It can be discouraging for parents when they look around and mostly see teens who are very worldly. Is there nothing that can be done, or do we just wait until they’re grown to see how it will all turn out?

We have found encouragement in these verses. “A bishop then must be blameless, the husband of one wife, vigilant, sober, of good behaviour, given to hospitality, apt to teach; Not given to wine, no striker, not greedy of filthy lucre; but patient, not a brawler, not covetous; One that ruleth well his own house, having his children in subjection with all gravity; (For if a man know not how to rule his own house, how shall he take care of the church of God?)” (1 Timothy 3:2-5).

As we look at these verses, it is clear that they are intended to be the litmus test of a man to see if he qualifies to be an elder or overseer of the church. Let me briefly list the meaning of the requirements: blameless, have one wife (one marriage), vigilant (circumspect or temperate), sober (self-controlled), of good behavior, hospitable, able to teach, not a drinker, not violent, not greedy, patient, not quick to quarrel (peaceable), not covetous, rules his house well, and having reverent children. Also, in Titus 1:6, it is added that the children would be faithful.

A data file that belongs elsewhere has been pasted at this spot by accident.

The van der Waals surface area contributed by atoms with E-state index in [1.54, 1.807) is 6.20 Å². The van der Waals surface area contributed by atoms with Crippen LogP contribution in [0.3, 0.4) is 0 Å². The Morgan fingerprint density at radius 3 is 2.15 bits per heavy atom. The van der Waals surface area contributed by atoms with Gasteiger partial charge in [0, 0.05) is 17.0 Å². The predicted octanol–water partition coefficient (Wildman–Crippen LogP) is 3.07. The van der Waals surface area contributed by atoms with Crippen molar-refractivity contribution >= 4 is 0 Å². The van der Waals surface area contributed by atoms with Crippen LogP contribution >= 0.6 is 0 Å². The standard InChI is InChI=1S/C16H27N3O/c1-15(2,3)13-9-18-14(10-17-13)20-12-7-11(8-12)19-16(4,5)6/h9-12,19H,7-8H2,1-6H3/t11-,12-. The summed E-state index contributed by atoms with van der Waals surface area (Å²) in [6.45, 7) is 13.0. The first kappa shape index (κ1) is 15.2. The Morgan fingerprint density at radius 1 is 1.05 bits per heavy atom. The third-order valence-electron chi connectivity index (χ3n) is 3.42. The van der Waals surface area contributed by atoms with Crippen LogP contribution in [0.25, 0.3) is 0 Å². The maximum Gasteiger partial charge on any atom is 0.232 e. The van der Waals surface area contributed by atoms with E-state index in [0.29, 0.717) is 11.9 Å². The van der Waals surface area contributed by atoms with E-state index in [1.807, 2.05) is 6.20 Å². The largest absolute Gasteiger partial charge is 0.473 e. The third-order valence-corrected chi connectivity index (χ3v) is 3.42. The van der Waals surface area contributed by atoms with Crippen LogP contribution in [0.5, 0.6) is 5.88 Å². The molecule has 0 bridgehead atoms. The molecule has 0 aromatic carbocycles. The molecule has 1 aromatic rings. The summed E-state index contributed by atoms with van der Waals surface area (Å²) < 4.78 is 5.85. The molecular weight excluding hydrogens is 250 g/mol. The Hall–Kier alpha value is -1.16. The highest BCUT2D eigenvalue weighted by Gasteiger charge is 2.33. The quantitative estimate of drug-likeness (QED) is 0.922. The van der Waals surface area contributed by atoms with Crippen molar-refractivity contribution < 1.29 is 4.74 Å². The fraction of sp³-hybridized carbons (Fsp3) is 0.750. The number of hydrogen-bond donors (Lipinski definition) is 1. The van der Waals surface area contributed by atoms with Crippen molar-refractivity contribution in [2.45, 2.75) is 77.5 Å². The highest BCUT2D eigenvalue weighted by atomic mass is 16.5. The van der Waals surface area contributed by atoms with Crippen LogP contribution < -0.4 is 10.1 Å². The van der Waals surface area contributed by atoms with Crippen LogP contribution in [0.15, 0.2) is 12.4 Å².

As we look at those requirements, we see how none of them have to do with the color of the man’s hair or how tall he is. Notice that the first thirteen all have to do with things that are affected by his personal choices of obedience to the truths of God’s Word. For example, a man makes a choice as to whether he will be self-controlled or gluttonous, greedy or generous, patient or angry. In the same way, this man of God who is qualified to lead the church has made decisions that have allowed him to rule his house well and raise obedient children. The fruit of that man’s walk with Jesus Christ are children who are reverent and faithful. His home is to be a miniature representation of the church.

The focus of the elder’s heart and his efforts are on fulfilling his God-directed, God-given, and God-taught responsibilities. He is proving himself to be a follower of God, by walking in love and obedience, and therefore he is qualified to lead the church.